What is wrong with Senator Mitch McConnell’s hands and lips? The question that has flooded all over social media after photos of the Senate Majority Leader’s hands appeared black and blue with a bandage around his thumb.
Now people really want to know what is wrong with McConnell’s mysteriously discolored hands. They wonder whether his health is deteriorating after surviving polio and undergoing heart bypass surgery.
McConnell has not yet publicly disclosed any health issue. On Thursday, he told reporters that there were “no concerns,” according to CNN. Reporters asked him about any health issue people should know about, he replied, “of course not.”
The 78-year-old did not respond to questions about getting treated by a doctor. Nevertheless, people on social media started investigating.
According to the Cleveland Clinic, having any kind of injury, like a cut or other accident, can cause bruising. “Bruises form when blood pools under the skin after an injury,” the clinic explained. “They typically start out as black and blue, brownish or purple, and may change color as they fade. Older people are more prone to bruising.”
Dermatologist Dr. Gary Goldenberg of Icahn School of Medicine at Mount Sinai Hospital told Health, “The most common reason for bruising is injury. This can be in many forms in different patients.”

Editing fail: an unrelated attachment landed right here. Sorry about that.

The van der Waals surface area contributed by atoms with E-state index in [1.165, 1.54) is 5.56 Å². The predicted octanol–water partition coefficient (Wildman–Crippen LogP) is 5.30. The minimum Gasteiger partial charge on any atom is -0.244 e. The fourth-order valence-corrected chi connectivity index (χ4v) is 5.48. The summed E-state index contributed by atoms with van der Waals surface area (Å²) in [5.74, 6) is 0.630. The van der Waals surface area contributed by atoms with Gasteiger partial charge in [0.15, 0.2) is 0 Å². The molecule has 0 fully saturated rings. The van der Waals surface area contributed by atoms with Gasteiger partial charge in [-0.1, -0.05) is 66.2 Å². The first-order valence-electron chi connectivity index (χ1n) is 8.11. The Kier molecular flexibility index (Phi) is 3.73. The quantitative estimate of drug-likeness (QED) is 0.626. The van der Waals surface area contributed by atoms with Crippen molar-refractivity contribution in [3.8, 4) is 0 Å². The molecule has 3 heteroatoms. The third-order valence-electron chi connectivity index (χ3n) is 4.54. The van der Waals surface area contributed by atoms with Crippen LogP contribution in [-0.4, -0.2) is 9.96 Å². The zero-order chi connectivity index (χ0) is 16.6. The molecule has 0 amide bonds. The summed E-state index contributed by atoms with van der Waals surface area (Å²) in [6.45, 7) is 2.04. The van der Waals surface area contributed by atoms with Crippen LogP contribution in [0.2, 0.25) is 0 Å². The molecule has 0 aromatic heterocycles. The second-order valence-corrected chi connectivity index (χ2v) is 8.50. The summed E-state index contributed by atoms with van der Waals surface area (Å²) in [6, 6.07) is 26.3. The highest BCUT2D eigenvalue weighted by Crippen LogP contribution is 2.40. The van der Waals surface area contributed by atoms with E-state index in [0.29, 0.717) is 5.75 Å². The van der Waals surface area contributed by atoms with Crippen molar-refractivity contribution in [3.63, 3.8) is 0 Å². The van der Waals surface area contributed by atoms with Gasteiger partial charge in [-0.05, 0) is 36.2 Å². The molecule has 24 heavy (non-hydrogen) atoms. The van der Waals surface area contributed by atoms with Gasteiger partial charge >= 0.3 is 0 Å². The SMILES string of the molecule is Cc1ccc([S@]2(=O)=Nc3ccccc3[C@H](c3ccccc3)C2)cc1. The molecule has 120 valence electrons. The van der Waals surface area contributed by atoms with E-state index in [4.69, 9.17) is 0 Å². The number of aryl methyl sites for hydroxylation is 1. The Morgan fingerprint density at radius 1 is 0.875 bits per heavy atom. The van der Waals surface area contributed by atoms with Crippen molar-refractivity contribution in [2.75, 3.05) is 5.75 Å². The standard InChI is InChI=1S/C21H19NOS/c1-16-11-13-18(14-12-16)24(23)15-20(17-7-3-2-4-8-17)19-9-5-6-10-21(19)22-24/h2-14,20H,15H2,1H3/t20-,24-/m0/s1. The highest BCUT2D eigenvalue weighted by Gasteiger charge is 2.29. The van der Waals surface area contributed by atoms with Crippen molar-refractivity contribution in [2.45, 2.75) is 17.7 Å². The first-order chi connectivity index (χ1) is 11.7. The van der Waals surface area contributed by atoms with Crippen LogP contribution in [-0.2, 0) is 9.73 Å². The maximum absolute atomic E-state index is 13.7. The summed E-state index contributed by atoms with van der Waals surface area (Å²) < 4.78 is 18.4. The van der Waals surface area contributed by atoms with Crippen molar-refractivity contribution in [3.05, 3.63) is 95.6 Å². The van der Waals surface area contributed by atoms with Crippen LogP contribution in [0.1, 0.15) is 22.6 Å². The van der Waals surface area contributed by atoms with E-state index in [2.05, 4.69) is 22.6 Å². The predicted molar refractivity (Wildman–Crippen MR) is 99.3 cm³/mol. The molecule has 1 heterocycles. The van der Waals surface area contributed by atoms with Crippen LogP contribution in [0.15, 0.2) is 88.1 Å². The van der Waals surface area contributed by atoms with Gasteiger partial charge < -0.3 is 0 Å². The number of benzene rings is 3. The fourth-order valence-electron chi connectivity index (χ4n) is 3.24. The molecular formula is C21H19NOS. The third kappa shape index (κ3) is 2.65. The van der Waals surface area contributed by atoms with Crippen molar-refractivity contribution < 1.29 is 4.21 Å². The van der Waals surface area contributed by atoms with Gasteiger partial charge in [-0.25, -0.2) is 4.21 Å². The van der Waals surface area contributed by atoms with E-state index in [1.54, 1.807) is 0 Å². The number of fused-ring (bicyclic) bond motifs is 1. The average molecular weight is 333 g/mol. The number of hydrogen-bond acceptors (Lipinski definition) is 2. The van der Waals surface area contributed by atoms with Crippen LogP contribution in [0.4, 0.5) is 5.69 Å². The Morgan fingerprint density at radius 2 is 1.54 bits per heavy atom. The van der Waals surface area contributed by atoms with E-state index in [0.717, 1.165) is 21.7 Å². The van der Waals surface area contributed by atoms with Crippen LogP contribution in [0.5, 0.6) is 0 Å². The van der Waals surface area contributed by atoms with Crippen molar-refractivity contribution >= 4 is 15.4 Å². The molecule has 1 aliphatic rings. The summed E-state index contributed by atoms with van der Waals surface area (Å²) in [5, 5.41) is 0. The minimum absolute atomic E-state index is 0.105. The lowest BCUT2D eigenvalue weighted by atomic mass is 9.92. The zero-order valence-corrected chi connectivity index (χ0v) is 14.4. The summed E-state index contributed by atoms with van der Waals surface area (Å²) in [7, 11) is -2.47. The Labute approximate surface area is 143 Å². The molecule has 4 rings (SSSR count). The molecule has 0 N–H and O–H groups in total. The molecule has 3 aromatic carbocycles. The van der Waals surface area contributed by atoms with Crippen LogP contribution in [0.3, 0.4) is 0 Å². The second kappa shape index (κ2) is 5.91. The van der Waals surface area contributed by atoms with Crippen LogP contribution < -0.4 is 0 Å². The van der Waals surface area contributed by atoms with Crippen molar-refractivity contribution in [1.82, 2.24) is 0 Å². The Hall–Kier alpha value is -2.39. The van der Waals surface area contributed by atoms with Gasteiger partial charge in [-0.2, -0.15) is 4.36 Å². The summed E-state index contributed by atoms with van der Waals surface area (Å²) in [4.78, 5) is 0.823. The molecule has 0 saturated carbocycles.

Bruises can also be a result of an IV or blood draw, according to Dr. Goldenberg says. “In older patients, the most innocuous trauma can cause bruising,” he explained. “This is due to the skin thinning with age.”
Poor blood flow to the extremities could be another reason. Dr. Lewis Nelson of Rutgers New Jersey Medical School and University Hospital told Health there could be “multiple reasons why someone might have poor blood flow, ranging from being exposed to the cold to having lung or vascular disease, but that can lead to easy bruising.”
“Among other things, blood cells help to carry oxygen to various parts of the body, but if those blood cells don’t have as much oxygen as they should, they can cause cyanosis, or a bluish tint, to the skin,” Dr. Nelson explained.
Other potential causes of bruised extremities include cancer treatments (chemotherapy), liver cirrhosis, sepsis, broken blood vessels, endocarditis, or Raynaud’s phenomenon. Also called Raynaud syndrome, Raynaud’s phenomenon is a rare blood disorder that usually affects the fingers and toes, according to Medline Plus. Tiny arteries that supply blood to the skin, especially the skin of the extremities, constrict excessively in response to cold, causing discoloration.